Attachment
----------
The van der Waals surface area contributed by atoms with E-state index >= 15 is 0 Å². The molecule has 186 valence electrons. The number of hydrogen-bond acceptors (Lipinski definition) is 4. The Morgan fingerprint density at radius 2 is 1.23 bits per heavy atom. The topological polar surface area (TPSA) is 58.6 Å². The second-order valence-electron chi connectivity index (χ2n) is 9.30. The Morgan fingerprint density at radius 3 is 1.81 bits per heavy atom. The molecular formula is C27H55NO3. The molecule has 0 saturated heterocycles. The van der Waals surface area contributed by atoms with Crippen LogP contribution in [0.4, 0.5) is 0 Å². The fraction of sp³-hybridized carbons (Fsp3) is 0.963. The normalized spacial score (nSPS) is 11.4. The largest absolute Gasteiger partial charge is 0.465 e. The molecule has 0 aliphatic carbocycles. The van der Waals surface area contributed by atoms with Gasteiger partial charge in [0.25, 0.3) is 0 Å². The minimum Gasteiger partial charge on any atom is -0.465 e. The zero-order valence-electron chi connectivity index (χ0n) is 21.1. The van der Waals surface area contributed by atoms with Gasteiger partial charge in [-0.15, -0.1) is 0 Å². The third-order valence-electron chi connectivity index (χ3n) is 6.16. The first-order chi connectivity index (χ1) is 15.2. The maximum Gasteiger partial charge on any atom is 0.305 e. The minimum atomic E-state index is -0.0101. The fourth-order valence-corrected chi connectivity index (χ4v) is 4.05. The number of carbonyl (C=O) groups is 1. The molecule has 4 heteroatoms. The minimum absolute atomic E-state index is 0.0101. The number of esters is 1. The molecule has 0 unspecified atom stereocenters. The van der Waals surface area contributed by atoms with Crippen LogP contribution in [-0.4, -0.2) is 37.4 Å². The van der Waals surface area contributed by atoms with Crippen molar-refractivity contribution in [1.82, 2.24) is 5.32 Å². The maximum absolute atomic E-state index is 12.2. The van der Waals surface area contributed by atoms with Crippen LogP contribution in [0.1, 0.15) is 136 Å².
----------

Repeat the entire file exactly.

The van der Waals surface area contributed by atoms with E-state index >= 15 is 0 Å². The molecule has 186 valence electrons. The number of hydrogen-bond acceptors (Lipinski definition) is 4. The Morgan fingerprint density at radius 2 is 1.23 bits per heavy atom. The topological polar surface area (TPSA) is 58.6 Å². The second-order valence-electron chi connectivity index (χ2n) is 9.30. The Morgan fingerprint density at radius 3 is 1.81 bits per heavy atom. The molecular formula is C27H55NO3. The molecule has 0 saturated heterocycles. The van der Waals surface area contributed by atoms with Crippen LogP contribution in [0.4, 0.5) is 0 Å². The fraction of sp³-hybridized carbons (Fsp3) is 0.963. The normalized spacial score (nSPS) is 11.4. The largest absolute Gasteiger partial charge is 0.465 e. The molecule has 0 aliphatic carbocycles. The van der Waals surface area contributed by atoms with Gasteiger partial charge in [0.25, 0.3) is 0 Å². The minimum Gasteiger partial charge on any atom is -0.465 e. The zero-order valence-electron chi connectivity index (χ0n) is 21.1. The van der Waals surface area contributed by atoms with Gasteiger partial charge in [-0.15, -0.1) is 0 Å². The third-order valence-electron chi connectivity index (χ3n) is 6.16. The first-order chi connectivity index (χ1) is 15.2. The maximum Gasteiger partial charge on any atom is 0.305 e. The minimum atomic E-state index is -0.0101. The fourth-order valence-corrected chi connectivity index (χ4v) is 4.05. The number of carbonyl (C=O) groups is 1. The molecule has 4 heteroatoms. The minimum absolute atomic E-state index is 0.0101. The number of esters is 1. The molecule has 0 unspecified atom stereocenters. The van der Waals surface area contributed by atoms with Crippen LogP contribution in [-0.4, -0.2) is 37.4 Å². The van der Waals surface area contributed by atoms with Crippen molar-refractivity contribution in [1.82, 2.24) is 5.32 Å². The maximum absolute atomic E-state index is 12.2. The van der Waals surface area contributed by atoms with Crippen LogP contribution in [0.1, 0.15) is 136 Å².